A report published Thursday by nonpartisan think tank the Brookings Institution found that racial and ethnic inequality cost the U.S. economy about $22.9 trillion between 1990 and 2019. Earnings gaps and differences in employment rates, among other factors, have played a role.
"The opportunity to use one's talents fully, unbridled by prejudgment or other artificial barriers, is at the foundation of a dynamic economy," the authors write.
The paper estimated how much larger U.S. economic output would be if there were a level playing field across racial and ethnic lines. Equity, the authors conclude, would benefit everyone--when people work hard and still face enormous barriers, they have less desire to invest in themselves and in the economy, slowing GDP growth.
Closing wage gaps is one way to start. The authors found that if average earnings among non-Hispanic Blacks, Hispanics, and non-Hispanic API+ men and women were the same as White worker's average earnings, it would add $660 billion to GDP and boost labor income by 10 percent. In 2019 alone, closing that wage gap could have increased the GDP by $1.15 million, per their calculations.
As Inc. has reported, pay gaps, which can be unintentional, reduce productivity and increase turnover. You can root out pay gaps by creating an organization flowchart to ensure you have an accurate sense of your employee's job descriptions. From there, focus on conducting regular pay audits.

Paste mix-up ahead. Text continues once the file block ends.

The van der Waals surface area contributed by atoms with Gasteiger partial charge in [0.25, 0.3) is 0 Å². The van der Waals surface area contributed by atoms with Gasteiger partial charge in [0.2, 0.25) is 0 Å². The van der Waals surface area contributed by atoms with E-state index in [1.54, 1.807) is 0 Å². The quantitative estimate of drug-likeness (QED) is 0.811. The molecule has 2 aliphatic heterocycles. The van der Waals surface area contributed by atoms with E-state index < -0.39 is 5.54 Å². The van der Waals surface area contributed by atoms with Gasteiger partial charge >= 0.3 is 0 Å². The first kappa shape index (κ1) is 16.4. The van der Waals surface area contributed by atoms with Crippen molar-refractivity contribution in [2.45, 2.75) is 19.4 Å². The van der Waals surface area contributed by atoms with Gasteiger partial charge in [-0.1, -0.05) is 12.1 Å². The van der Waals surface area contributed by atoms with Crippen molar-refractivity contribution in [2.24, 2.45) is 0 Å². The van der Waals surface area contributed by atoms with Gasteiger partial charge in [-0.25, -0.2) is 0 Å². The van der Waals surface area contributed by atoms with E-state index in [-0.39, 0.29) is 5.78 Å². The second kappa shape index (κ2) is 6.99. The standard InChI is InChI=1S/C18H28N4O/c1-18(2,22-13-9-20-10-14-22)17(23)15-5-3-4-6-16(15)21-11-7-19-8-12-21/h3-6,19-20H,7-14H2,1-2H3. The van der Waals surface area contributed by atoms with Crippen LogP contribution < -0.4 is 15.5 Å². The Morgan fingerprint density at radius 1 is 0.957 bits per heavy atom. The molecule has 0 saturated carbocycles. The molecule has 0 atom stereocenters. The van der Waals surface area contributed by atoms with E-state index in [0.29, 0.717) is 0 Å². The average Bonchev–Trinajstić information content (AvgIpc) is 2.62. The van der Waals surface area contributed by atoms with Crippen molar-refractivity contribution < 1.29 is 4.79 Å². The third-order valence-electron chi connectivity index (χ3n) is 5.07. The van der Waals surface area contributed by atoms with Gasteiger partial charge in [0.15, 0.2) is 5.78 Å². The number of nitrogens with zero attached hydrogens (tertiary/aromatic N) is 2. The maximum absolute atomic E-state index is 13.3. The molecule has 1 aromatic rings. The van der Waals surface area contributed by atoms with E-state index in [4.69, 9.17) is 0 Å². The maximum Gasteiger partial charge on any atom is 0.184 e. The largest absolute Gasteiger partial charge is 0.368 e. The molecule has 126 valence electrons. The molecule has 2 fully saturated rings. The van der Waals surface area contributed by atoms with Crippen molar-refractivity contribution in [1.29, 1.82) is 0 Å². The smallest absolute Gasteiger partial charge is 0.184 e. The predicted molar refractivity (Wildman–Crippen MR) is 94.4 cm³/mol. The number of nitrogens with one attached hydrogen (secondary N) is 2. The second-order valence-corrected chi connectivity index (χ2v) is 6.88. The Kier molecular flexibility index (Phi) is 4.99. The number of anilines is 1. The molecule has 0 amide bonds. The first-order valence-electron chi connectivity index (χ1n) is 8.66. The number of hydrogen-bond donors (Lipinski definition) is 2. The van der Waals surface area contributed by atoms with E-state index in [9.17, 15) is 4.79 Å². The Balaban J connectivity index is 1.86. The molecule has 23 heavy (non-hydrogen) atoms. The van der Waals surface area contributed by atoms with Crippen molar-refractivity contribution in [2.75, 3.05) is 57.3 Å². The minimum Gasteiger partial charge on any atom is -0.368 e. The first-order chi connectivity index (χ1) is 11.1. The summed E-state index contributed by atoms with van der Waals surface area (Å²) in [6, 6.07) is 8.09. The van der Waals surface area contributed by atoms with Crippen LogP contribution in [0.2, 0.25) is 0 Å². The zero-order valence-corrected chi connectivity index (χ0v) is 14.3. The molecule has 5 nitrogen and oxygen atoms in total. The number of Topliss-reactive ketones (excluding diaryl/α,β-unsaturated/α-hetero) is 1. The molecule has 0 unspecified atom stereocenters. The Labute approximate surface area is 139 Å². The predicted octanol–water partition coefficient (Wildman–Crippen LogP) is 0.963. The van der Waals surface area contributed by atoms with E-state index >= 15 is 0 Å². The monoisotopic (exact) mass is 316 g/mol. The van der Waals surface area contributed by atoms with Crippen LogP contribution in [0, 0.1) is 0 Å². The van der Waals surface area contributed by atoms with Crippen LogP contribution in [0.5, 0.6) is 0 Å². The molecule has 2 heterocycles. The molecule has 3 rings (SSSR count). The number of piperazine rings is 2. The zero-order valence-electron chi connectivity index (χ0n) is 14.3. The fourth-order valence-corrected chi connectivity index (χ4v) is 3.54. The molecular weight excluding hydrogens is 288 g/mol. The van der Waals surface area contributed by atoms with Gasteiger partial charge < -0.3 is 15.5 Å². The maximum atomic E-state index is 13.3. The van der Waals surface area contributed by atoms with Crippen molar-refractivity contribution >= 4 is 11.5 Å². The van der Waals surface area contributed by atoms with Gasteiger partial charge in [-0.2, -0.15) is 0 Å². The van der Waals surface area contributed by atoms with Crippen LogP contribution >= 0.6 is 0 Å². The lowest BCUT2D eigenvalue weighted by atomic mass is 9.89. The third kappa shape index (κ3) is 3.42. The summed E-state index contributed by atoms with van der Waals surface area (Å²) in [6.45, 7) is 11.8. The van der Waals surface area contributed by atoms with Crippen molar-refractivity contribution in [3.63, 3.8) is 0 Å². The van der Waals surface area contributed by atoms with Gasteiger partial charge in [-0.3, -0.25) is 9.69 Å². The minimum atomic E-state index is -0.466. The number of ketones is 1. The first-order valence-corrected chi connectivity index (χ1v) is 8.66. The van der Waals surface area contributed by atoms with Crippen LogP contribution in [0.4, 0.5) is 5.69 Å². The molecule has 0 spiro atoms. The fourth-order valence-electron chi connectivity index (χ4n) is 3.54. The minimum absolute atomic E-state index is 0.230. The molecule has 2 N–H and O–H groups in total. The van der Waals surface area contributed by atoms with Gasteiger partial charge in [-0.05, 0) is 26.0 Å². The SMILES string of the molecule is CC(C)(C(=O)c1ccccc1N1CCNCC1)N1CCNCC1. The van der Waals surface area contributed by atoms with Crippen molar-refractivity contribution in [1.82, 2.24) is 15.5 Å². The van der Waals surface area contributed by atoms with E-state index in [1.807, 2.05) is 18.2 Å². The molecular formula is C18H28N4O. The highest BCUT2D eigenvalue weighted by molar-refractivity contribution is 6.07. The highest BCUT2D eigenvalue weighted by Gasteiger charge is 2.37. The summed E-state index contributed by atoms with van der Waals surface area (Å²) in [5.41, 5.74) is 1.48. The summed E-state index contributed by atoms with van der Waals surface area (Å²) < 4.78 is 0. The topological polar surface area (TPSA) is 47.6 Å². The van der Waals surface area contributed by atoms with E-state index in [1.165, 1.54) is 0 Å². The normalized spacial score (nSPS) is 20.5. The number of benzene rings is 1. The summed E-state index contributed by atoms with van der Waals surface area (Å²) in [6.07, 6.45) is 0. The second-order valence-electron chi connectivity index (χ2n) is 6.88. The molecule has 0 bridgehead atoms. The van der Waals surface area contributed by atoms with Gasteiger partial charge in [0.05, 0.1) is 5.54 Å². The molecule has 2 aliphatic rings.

The Brookings report also found that along with educational attainment, equalizing the employment rates--i.e., how many people are employed in White populations versus Black, Hispanic, and API+ populations--boosted GDP the most, compared with other measures such as hours worked.
Besides helping the economy, hiring diverse teams improves company performance and innovation. Still, White founders often hire from their immediate (and predominantly White) networks, resulting in a lack of diversity among startups, Inc. has reported. To combat that issue, consider combing through your job descriptions for subtle, discriminatory language, and try using platforms that focus on recruiting people of color.
For the report, the authors examined Black, White, Hispanic, and API+ people ages 25 to 64 and used Current Population Survey (CPS), a collaborative survey between the U.S. Census Bureau and the Bureau of Labor Statistics, to explore the damage of historical discrimination.
Unfortunately, inequality is baked into our society, and removing it would take substantial efforts, the authors write. But the payoffs would be huge: "More equitable allocation of talent by education, employment, and jobs improves innovation, invention, and entrepreneurship, which set the foundation for growth today and growth in the future."